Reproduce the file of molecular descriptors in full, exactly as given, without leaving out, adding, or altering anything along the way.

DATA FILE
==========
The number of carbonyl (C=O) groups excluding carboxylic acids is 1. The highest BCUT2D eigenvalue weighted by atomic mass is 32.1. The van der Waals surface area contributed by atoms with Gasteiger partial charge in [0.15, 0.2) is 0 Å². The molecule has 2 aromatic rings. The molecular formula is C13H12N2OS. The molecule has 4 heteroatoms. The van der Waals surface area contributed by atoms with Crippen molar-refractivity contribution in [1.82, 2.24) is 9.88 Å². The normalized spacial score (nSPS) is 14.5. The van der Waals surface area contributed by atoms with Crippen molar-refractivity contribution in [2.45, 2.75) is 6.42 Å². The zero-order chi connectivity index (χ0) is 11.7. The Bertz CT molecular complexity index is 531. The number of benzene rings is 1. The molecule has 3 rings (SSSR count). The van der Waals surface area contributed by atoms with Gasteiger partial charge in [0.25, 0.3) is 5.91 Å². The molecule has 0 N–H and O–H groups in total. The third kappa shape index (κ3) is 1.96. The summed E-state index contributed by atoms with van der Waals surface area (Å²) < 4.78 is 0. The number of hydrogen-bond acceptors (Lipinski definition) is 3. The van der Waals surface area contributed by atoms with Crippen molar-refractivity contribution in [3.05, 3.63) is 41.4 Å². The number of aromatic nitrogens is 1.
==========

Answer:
The number of carbonyl (C=O) groups excluding carboxylic acids is 1. The highest BCUT2D eigenvalue weighted by atomic mass is 32.1. The van der Waals surface area contributed by atoms with Gasteiger partial charge in [0.15, 0.2) is 0 Å². The molecule has 2 aromatic rings. The molecular formula is C13H12N2OS. The molecule has 4 heteroatoms. The van der Waals surface area contributed by atoms with Crippen molar-refractivity contribution in [1.82, 2.24) is 9.88 Å². The normalized spacial score (nSPS) is 14.5. The van der Waals surface area contributed by atoms with Crippen molar-refractivity contribution in [2.45, 2.75) is 6.42 Å². The zero-order chi connectivity index (χ0) is 11.7. The Bertz CT molecular complexity index is 531. The number of benzene rings is 1. The molecule has 3 rings (SSSR count). The van der Waals surface area contributed by atoms with Gasteiger partial charge in [0.25, 0.3) is 5.91 Å². The molecule has 0 N–H and O–H groups in total. The third kappa shape index (κ3) is 1.96. The summed E-state index contributed by atoms with van der Waals surface area (Å²) < 4.78 is 0. The number of hydrogen-bond acceptors (Lipinski definition) is 3. The van der Waals surface area contributed by atoms with Crippen molar-refractivity contribution in [3.05, 3.63) is 41.4 Å². The number of aromatic nitrogens is 1.